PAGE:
Fact: When we start blaming we have to consider the fact that whatever our parents may have done did not start with them. Generally, patterns exist across generations and believe it or not, we may be passing our dysfunction on to our children who will also blame us. The important point is that it may make us feel a little less shame about our dysfunction but blaming doesn't change anything in the long run. It may be important to acknowledge our pain and wounds and feeling angry is part of that but we eventually need to own our issues and take responsibility for changing them. Blaming can keep us stuck if we don't let go and move forward.
4. Myth: If you can find out why you are the way you are you will be able to change it.
Fact: It is never one thing that made us who we are. Some of it is biological but also personality, temperament, strengths, and talents. It is in part the context of our childhood - poverty, war, death of a parent or sibling, losses in the family etc. Identifying a particularly damaging event makes us aware and possibly more forgiving of us and others but again, it does not change the pattern.
5. Myth: It is important to uncover memories before we can change childhood patterns.
Fact: Memories are not required for healing to take place. Looking in the mirror as an adult may begin to open the door between the past and the present. Regardless of specific events of childhood some common truths prevail. When we are born our singular goal is to find our "person" usually a parent, and stay attached for both our physical and emotional survival. If our environment is such that our parent is not stable, available or equipped to provide consistent, secure connection for us, we begin to find creative ways to manage our anxiety and to attach in any way that seems to work.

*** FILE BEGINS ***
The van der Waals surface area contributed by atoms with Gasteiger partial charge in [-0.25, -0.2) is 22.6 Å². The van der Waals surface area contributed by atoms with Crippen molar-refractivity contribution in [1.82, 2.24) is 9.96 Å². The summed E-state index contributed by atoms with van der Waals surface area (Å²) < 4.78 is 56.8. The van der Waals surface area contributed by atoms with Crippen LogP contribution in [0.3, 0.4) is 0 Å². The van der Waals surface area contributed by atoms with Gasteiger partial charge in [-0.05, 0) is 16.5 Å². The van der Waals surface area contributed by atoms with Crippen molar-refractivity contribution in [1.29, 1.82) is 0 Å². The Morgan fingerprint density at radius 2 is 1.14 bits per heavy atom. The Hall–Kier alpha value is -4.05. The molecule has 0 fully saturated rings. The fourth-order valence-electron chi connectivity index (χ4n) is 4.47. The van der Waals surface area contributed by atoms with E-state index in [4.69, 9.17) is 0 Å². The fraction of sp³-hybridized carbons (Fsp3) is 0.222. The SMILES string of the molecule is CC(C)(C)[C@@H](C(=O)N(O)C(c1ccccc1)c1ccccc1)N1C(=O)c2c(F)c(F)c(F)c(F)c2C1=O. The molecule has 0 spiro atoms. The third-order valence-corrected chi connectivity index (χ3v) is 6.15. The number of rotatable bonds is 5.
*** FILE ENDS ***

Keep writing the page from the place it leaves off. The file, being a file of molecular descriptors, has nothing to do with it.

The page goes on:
The result is a pattern that can be a called a "survival decision". The more painful the situation the more necessary it is. Some children become extremely good, others decide to withdraw and deny any needs. We may become rebellious, helpful, fragile, or competent. It is an unconscious personal choice and there are many variables that enter into that choice. Although most of us are unaware that we have developed this pattern, in some cases it will doom us to repeat adaptive behaviors over and over as adults when they no longer serve us. Maria's story illustrates that as we grow, the methods we used as children can become a dominant pattern in who we choose and how we maintain our primary relationships. They tend to remain unconscious until our frustration or the frustration of those around us, leads us to ask "What is wrong with me?!"
6. Myth: People can't change.
Fact: People generally can't change who they are but they can change how they are. Our personalities, tendencies, gifts, and vulnerabilities remain the same throughout life but how we use them can, with effort, change substantially. If our "survival decision" in childhood required that we give up, or more accurately, hide our innate sensitivity, openness, joy, or talents because they were not welcomed and understood by our caregivers, we can re-discover and develop the things that have been repressed or denied. If in our efforts to attach we had to over develop certain qualities such as our nurturing (becomes compulsive caretaking, worry and controlling), our spirited personality (becomes rebellion), our independence (becomes avoidance and isolation) we can through self exploration and sometimes therapy, begin to surrender our need to survive and replace it with authentic living. This shift not only feels better but begins to change our relationship patterns on a deeper level.